“No one should have a soul so dead, that he does not wish to see his dogs in heaven.”   David Mills

The Argument That Crushes Kids’ Hearts

Our first day in Ireland and we stopped at our hotel, a lovely little manor home by a beautiful lake.  Then we had a fight that ruined friendships.  I didn’t realize it then, but it was true.  We were at dinner, three priest friends and myself, and one of them brought up something he said to a little seven year old girl.  He had told her after Mass, when she asked if her little dog who died would go to heaven, “No, I’m sorry, animals don’t have souls and they don’t go to heaven.”

What kind of horse’ s posterior would ever say that to a child even if he believed it?  I know.  The other two priests who were with me.  They agreed.  I was enraged.  First for the child, who had already been emotionally crushed.  Second, for the consequential nature of the argument.

You see, you can tell a lot about people by the way they look at creation.  Not succeeding in convincing them to perhaps be open to a different interpretation, I took a long walk in the garden as three friendships turned terminal.  Though we finished the Ireland trip, we are not friends anymore.  I am sure they are good people, but they lost my respect as religious leaders that day, as their humanity shrunk into isolated individualism–the nihilism spoken of so often by St. John Paul II and Pope Benedict XVI.  I don’t know how you lead people in the faith, when your imagination is that poverty stricken–so much so that humans are the only ones in the afterlife and God, of course, a distant, unemotional force, who doesn’t even want to save his own creation.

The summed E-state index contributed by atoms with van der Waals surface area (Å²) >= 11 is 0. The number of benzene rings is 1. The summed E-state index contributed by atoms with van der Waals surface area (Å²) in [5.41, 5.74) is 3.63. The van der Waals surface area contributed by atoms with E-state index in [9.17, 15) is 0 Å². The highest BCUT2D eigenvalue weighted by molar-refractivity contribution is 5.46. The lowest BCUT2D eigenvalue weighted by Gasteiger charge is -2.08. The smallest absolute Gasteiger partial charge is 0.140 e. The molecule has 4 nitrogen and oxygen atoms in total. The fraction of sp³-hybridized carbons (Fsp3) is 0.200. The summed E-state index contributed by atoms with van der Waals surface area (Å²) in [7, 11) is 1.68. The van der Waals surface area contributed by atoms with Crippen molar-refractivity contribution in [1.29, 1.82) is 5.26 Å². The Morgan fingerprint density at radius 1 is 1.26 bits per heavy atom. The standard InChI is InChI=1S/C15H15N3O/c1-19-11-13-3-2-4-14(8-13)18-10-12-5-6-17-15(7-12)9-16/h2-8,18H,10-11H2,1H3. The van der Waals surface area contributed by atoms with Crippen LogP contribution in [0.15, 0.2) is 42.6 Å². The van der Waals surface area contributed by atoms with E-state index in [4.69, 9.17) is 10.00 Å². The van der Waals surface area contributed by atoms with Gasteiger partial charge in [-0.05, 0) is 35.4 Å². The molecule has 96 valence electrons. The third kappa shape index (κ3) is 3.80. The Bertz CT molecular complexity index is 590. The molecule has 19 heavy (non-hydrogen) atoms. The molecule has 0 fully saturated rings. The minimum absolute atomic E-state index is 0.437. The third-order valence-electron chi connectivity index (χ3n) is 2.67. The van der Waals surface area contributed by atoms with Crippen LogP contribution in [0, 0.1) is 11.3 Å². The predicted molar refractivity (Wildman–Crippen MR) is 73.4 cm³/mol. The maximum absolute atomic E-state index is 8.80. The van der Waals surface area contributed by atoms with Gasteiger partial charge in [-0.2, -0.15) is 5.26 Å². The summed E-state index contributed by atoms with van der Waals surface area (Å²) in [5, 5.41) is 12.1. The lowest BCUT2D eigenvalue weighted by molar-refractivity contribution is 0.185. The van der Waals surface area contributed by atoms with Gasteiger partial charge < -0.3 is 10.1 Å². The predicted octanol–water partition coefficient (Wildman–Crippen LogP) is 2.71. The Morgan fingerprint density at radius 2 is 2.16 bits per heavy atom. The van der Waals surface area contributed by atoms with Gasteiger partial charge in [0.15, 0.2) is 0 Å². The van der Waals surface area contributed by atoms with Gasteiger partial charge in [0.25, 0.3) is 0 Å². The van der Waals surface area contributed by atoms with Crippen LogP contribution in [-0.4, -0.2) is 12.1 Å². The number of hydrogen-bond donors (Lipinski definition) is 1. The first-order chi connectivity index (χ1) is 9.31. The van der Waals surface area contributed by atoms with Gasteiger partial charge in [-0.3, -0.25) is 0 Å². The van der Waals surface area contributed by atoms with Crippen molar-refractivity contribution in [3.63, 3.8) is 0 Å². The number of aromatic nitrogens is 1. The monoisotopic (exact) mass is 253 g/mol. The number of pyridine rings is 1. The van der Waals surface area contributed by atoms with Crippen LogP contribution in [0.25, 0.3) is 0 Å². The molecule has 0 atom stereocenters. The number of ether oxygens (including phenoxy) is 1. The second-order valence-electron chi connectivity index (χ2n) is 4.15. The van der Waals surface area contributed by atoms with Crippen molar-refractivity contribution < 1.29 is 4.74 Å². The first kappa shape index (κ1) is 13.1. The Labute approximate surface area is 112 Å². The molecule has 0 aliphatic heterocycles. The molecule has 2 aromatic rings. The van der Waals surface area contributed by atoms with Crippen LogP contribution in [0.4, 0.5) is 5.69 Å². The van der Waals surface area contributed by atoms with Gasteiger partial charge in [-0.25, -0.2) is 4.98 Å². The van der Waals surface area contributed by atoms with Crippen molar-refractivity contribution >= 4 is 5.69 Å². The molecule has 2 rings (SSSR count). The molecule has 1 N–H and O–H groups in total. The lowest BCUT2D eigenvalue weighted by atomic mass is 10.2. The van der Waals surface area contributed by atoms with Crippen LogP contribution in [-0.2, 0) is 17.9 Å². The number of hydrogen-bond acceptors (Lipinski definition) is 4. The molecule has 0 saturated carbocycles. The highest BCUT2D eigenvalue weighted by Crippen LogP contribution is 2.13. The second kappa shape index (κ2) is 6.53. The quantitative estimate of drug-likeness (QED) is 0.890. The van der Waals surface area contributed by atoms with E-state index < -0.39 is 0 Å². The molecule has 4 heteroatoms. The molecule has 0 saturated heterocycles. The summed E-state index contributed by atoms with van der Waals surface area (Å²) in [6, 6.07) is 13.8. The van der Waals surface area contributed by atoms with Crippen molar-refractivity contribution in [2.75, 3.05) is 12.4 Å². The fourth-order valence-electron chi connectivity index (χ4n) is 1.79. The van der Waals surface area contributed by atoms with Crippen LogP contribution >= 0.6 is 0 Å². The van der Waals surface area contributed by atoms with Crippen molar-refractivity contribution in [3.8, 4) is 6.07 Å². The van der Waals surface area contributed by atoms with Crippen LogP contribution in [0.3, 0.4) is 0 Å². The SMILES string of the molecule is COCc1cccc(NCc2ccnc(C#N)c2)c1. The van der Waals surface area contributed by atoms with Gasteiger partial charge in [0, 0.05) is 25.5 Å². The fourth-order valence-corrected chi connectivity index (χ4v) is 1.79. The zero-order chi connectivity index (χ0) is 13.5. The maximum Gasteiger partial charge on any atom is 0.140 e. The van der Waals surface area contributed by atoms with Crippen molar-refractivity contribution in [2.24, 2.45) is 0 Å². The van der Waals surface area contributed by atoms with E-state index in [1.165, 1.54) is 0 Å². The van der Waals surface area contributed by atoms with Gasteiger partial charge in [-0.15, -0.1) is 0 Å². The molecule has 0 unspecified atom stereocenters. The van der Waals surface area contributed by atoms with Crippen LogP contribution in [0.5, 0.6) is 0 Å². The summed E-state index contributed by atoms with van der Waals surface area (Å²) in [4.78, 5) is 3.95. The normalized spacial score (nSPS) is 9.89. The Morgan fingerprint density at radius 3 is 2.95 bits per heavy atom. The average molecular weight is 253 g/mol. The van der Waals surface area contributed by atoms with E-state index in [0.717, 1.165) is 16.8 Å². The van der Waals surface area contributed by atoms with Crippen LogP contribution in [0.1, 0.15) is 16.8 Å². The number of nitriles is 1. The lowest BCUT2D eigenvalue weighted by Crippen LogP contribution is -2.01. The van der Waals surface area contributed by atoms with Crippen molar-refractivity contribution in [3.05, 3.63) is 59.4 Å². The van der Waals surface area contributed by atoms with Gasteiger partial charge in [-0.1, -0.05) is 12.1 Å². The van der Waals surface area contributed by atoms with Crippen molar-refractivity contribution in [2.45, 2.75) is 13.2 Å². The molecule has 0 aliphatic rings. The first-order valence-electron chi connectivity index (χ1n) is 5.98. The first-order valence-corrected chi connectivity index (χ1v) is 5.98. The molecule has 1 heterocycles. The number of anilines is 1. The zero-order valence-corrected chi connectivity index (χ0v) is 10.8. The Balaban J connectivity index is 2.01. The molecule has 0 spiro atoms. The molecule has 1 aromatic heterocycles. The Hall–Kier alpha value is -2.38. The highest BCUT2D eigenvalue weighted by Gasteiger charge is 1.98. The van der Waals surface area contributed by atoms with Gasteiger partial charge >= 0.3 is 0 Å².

New Heavens And A New Earth

Will Rogers had a great line, “If there are no dogs in heaven, then when I die, I want to go where they went.”  I’ve heard lots of  people, particularly priests, as I have mentioned, take utter joy in proclaiming infallibly that animals can’t be in heaven because they have no rational souls.  Never mind, that St. Thomas Aquinas, a genius in so many things, got this one wrong like he did the Immaculate Conception.  I prefer the Scriptural hope of waiting for new heavens and a new earth.  But to some of these guys, the new heavens are a cloudless sky with a brutal sun shining down on an asphalt parking lot full of people.  ‘Cause after all, trees and hills, rocks and rills, don’t have rational souls either.  What a pathetic view of the afterlife.  Who wants that?  Thank God, that his eternal Son never promised that.

I have had four wonderful chocolate Labrador retrievers pass away, and I can’t imagine not seeing them again.  I remember an old TV show from the ’90s that had a kid ask some adult where do dogs go when they die.  The character gave the most beautiful answer I have ever heard.  He said, “Son, they play all day in the fields of the Lord, and at night they come back home and lay unseen by the feet of their masters.”  How cool is that?  And what a better answer to give a seven year old child.  Not just to make her feel good, but to let her know that the afterlife is a vast improvement on this one and something to long for.  All our loved ones, by the grace of God, will be there.  Even cats.